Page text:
o Judge Estelle spoke with Judge White about the Twohy matter at some length, during which the six month rule came up -- had he not known about the rule, one would have expected him to have expressed some surprise when he was told he could not sign the affidavits, yet he did not seem surprised at all, or even say anything about how he was not aware of the rule, focusing instead on whether the rule would apply to another judge, should he recuse himself;
o he received copies of a number of under advisement reports indicating that he had matters pending and undecided close to or more than six months, thereby reminding him that he had to pay attention to the six month deadline; and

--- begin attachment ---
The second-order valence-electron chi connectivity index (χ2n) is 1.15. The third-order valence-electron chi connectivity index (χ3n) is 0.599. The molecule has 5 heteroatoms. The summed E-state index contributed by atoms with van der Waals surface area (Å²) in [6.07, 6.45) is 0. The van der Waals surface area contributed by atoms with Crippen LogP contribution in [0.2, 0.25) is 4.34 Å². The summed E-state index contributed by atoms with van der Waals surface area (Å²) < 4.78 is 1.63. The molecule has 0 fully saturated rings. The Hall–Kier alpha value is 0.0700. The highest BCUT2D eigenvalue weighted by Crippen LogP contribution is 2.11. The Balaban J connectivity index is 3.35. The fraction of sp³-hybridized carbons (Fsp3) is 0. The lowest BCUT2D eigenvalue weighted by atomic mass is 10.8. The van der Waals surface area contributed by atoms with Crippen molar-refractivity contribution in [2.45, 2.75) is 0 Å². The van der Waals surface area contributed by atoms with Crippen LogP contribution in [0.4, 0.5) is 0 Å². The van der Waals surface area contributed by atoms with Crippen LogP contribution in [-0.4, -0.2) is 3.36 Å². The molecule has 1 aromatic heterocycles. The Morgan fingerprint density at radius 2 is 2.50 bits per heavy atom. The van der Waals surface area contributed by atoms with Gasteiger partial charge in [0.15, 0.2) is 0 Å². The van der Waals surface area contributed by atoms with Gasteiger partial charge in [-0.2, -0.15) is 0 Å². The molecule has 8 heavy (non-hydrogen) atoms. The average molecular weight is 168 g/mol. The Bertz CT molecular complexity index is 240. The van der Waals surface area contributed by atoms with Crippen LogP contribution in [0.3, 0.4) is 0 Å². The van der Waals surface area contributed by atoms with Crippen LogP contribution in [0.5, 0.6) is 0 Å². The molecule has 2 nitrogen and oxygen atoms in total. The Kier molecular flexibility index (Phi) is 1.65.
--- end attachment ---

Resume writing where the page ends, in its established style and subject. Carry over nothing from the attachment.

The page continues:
o Ms. Menard's testimony indicates that, in January and February 2013, she placed on his chair reminders that would have included the Twohy case, yet Judge Estelle signed the affidavits anyway.

The Commission cannot find by clear and convincing evidence that Judge Estelle knew that the affidavits were inaccurate at the time he signed them. The Commission does find that he did not act intentionally.

Judge Estelle admits, and the Commission finds, that he acted negligently with respect to the delay in deciding cases.

c. What was the Extent of the Actual or Potential Injury caused by Judge Estelle's Misconduct?

No evidence was presented showing that any of the litigants whose cases were delayed suffered actual injury. But when a decision is delayed unreasonably, there is always potential injury to the litigants. If a litigant had not raised the delay issue with the Commission and with Judge Estelle, it is likely that his conduct would have continued indefinitely, with the potential for further injury.